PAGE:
The free service allows small businesses to manage employee vacation time, archive a directory of employees, and decrease the time it takes to onboard new hires. Unlike most freemium models, Gusto does not require small businesses to provide credit card or bank account information to use the service.
Gusto helps businesses move all paperwork online to create a better employee experience and company culture. TechCrunch, which covered the announcement earlier today, spoke with Gusto CEO Joshua Reeves, who commented on the term human resources. Reeves said, “Even the terminology ‘human capital management’ — humans are not capital, humans are not resources, they are people, thank you very much.”
As with all freemium offerings, the goal of Gusto’s HR Basics is to hook small businesses while they’re still small, so that when they need a more robust product, they’ll become paying customers. The company’s flagship product offerings range from $39 per month plus $6 per month per person and $149 per month plus $12 per month per person.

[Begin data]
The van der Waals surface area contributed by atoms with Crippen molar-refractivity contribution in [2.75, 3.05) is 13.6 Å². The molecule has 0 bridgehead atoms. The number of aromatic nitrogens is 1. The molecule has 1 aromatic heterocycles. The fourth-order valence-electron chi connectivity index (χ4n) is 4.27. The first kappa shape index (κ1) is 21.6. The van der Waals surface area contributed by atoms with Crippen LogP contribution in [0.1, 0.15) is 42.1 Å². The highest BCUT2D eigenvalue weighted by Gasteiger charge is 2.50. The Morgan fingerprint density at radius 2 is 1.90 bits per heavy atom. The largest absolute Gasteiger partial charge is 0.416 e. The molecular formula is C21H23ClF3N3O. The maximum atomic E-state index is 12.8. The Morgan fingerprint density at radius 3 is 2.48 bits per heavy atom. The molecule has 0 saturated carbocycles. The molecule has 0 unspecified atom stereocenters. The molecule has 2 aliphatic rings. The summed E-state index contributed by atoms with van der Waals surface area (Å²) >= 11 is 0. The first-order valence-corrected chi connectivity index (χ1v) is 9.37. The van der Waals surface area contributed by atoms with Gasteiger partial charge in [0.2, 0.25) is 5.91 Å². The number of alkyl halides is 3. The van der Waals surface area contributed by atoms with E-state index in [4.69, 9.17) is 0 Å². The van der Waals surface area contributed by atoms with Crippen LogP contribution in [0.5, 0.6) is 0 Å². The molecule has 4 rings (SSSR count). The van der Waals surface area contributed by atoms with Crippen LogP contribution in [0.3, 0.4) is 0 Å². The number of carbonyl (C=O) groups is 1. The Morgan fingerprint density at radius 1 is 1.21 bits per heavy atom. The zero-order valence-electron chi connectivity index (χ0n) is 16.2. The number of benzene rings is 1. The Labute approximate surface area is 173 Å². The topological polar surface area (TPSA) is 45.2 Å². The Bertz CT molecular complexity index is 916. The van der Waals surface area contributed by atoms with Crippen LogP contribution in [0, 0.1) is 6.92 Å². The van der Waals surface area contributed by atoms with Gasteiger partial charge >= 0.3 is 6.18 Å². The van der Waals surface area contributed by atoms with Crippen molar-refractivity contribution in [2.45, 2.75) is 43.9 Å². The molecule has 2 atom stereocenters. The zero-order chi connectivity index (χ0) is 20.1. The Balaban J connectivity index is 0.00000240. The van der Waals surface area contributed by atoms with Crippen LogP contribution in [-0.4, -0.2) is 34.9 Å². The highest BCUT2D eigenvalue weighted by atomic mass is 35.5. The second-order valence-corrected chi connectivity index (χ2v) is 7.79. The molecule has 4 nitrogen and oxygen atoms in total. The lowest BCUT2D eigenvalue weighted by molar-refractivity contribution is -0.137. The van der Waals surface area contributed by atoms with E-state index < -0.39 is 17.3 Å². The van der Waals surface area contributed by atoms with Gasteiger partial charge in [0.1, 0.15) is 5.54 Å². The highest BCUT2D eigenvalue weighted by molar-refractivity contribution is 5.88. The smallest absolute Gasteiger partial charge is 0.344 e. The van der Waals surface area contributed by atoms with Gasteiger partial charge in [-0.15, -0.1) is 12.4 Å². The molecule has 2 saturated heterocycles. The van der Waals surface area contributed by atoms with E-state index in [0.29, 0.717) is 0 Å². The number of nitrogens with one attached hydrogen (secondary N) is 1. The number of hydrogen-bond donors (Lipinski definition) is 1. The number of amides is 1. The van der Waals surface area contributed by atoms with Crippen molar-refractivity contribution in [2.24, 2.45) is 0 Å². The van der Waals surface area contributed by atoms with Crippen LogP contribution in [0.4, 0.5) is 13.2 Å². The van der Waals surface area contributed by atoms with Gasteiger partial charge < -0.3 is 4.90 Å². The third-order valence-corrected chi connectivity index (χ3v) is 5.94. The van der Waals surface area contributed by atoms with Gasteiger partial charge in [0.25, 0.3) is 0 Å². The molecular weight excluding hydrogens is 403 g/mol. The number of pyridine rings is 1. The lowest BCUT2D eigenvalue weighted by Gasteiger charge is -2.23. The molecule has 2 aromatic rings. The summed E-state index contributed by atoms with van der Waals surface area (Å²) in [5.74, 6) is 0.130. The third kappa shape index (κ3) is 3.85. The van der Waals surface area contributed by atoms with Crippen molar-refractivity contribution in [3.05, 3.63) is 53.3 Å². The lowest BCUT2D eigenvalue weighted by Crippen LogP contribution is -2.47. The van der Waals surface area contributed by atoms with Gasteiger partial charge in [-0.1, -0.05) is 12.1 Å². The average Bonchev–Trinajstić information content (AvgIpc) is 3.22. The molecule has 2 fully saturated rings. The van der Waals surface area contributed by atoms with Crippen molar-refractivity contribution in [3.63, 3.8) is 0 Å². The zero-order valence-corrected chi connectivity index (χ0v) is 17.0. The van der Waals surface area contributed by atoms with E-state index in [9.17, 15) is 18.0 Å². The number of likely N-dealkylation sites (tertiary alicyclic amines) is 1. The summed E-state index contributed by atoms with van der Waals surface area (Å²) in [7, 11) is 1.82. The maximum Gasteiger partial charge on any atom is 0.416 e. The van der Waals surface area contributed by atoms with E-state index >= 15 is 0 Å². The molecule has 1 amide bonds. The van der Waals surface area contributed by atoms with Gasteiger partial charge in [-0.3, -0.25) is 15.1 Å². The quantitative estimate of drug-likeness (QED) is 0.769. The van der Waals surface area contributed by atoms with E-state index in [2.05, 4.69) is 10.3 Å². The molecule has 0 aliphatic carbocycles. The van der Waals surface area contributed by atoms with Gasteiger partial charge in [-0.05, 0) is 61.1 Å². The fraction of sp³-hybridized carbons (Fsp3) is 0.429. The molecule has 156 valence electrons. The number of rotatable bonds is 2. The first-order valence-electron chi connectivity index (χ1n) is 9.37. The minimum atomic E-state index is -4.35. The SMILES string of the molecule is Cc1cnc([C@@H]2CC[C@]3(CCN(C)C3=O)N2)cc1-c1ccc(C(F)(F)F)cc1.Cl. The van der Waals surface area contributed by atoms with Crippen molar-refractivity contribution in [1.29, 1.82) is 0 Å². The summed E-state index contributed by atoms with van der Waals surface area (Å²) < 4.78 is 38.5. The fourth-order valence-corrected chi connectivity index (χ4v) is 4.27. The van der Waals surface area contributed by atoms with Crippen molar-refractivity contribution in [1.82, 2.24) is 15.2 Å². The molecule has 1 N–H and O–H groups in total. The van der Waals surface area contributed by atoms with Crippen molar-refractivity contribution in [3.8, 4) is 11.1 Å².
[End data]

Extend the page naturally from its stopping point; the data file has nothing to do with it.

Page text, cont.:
This move will help Gusto differentiate itself from its closest competitor, Zenefits, which also offers online HR, payroll, and benefits management. While Zenefits does not offer a free option, it does have less expensive and more a la carte pricing options.
At FinovateSpring 2014, Reeves showcased the company’s payroll solution. The company rebranded as Gusto in 2015, simultaneously pulling in $50 million in funding. Last month, Gusto was highlighted in Forbes for its diversity efforts. Of the company’s 525 employees, 51% are women. Gusto was founded in 2011 and is headquartered in California.